Age, sex, body mass index (BMI), region, education level, nutritional status, comorbidities (e.g., hyperuricemia, diabetes, and hypertension), biochemical indicators (e.g., triglycerides, total cholesterol, HDL-C, and low-density lipoprotein) and lifestyle factors (e.g., smoking, alcohol, and sleeping) are all possible confounders of the association between Apo-B and GFR. These covariates were selected based on previous studies [18, 19]. We divide the subjects education into 5 levels according to the number of years completed (6 years in primary school, 3 years in middle school, 3 years in high school, 4–5 years in college, and 2–3 years). Sleep duration was divided into 3levels according to World Health Organization (WHO) guidelines for adults. The biochemical indices (including triglycerides, total cholesterol, HDL-C, and low-density lipoprotein) were categorized as described previously [14].

Statistical analysis

The present study used a cross-sectional design to assess the association between Apo-B levels and CKD. We conducted ordered multiple logistic regressions to estimate 5 multivariable models adjusting for age, sex, BMI, region, education level, nutritional status, comorbidities, biochemical indicators, and lifestyle factors. We used overlapping covariates to generate 5 models and evaluated the odds ratios (ORs). Model 1 included no covariates, Model 2 was adjusted for demographic characteristics, Model 3 was additionally adjusted for nutritional status factors, Model 4 was additionally adjusted for biochemical indicators, and Model 5 adjusted for all covariates. Secondary analysis estimated the ORs between Apo-B and CKD levels among age groups, sex, BMI, and hyperuricemia groups, in each of the 5models. All analyses were conducted using R (version 3.5.1), and P-values < 0.05 were considered statistically significant. The Akaike Information Criterion (AIC) was used to screen models.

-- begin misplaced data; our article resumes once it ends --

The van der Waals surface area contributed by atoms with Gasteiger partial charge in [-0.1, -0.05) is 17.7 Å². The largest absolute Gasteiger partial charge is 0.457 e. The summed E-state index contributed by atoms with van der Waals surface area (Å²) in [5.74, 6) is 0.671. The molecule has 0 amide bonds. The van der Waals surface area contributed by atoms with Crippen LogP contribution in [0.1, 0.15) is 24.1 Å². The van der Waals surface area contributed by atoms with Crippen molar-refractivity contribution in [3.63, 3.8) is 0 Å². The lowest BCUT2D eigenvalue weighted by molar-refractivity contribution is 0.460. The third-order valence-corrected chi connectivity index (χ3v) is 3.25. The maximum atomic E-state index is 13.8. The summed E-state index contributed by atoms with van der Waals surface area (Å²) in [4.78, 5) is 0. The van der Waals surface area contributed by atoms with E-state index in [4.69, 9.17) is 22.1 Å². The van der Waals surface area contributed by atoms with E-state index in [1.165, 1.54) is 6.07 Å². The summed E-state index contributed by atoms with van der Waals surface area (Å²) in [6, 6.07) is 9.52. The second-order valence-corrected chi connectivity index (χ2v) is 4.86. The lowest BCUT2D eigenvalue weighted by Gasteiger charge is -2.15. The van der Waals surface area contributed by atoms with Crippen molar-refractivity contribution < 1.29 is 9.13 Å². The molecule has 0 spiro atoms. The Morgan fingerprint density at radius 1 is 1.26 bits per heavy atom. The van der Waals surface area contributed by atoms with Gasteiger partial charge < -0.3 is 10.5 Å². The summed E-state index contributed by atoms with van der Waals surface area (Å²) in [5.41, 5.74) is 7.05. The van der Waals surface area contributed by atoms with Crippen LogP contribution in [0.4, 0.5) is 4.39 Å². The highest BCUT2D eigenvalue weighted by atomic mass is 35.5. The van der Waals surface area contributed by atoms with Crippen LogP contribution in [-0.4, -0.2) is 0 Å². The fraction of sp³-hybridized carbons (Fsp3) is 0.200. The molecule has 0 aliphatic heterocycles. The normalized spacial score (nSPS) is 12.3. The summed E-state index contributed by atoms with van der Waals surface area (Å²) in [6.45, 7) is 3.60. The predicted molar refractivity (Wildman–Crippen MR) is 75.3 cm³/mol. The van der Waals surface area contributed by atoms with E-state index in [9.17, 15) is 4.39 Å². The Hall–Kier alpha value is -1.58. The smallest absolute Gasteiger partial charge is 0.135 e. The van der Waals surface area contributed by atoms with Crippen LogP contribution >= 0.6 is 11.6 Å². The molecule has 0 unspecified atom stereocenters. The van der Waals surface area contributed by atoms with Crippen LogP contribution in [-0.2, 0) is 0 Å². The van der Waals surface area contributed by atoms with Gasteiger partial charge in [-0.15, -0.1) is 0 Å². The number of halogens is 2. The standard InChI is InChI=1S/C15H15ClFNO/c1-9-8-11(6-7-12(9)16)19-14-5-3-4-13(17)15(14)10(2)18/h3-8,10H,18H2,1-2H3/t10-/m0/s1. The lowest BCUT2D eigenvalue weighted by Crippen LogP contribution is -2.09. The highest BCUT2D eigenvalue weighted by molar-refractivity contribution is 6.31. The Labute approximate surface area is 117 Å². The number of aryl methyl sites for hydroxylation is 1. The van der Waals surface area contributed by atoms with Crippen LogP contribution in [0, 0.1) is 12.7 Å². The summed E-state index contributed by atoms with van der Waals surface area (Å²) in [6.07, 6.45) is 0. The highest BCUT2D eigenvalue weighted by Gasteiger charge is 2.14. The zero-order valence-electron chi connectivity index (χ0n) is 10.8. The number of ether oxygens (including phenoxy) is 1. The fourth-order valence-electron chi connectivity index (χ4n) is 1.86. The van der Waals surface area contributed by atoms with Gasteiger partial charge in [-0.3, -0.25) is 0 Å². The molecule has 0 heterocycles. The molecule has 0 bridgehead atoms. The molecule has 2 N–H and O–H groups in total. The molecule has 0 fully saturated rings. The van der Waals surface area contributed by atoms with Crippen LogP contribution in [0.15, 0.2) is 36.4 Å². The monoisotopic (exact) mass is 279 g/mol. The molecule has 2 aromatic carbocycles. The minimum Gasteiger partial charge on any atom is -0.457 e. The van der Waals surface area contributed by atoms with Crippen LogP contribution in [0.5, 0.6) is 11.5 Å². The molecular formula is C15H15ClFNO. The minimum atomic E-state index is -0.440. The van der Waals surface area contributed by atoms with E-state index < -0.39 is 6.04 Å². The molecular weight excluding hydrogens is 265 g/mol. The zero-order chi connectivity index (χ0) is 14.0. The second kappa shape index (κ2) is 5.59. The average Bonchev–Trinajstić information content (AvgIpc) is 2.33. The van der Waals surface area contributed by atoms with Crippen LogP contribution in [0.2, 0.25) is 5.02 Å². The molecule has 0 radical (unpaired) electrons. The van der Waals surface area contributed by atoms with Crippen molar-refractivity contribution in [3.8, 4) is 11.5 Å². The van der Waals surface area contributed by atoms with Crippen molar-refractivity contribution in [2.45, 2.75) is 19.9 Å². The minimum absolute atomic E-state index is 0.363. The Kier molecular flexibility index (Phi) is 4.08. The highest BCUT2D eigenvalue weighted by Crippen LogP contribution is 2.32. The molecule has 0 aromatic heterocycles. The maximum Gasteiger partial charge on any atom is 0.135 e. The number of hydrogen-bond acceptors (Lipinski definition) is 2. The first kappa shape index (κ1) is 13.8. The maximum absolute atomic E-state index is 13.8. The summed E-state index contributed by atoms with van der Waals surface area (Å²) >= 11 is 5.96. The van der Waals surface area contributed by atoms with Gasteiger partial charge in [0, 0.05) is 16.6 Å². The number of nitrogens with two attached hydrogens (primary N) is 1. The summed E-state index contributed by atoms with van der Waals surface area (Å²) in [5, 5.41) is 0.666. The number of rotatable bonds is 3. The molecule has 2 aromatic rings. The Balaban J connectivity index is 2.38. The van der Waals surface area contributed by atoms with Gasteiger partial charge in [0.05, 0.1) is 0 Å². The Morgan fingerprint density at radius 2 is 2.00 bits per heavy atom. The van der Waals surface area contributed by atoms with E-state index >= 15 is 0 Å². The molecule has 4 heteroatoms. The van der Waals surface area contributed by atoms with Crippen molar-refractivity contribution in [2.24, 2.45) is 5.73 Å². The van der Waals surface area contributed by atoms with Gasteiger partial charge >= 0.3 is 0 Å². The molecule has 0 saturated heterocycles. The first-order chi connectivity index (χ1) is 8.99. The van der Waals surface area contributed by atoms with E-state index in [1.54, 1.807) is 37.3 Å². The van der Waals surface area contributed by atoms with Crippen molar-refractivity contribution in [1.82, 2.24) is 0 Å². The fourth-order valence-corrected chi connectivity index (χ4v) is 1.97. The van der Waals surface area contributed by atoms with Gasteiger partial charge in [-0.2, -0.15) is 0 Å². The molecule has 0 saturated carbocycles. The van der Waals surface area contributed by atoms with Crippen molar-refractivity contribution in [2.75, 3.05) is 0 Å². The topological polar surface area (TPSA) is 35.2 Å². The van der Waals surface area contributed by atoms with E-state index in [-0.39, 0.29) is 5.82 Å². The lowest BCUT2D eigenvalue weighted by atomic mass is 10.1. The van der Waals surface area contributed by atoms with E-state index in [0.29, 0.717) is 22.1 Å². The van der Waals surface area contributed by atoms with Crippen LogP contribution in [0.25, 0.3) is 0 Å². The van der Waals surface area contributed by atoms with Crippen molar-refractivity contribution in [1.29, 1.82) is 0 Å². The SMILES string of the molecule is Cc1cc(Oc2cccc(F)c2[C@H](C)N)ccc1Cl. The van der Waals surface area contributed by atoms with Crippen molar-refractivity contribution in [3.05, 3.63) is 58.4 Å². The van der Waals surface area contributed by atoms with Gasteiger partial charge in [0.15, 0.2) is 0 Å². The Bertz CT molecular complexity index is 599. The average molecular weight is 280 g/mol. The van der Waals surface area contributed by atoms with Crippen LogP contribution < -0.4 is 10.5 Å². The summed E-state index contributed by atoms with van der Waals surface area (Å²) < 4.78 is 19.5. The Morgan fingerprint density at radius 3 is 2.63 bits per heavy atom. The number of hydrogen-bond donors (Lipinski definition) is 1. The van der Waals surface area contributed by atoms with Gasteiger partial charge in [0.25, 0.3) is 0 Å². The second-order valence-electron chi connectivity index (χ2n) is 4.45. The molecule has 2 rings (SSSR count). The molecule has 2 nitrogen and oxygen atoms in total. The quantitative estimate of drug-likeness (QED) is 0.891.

Sensitivity analysis

To validate our conclusions and find possible biases, we further performed a sensitivity analysis. In contrast to our main analysis, we performed correlation analysis on eGFR and Apo-B without encoding them to categorical variables. The results of the sensitivity analysis were compared to those of main analysis to assess whether our findings would be robust.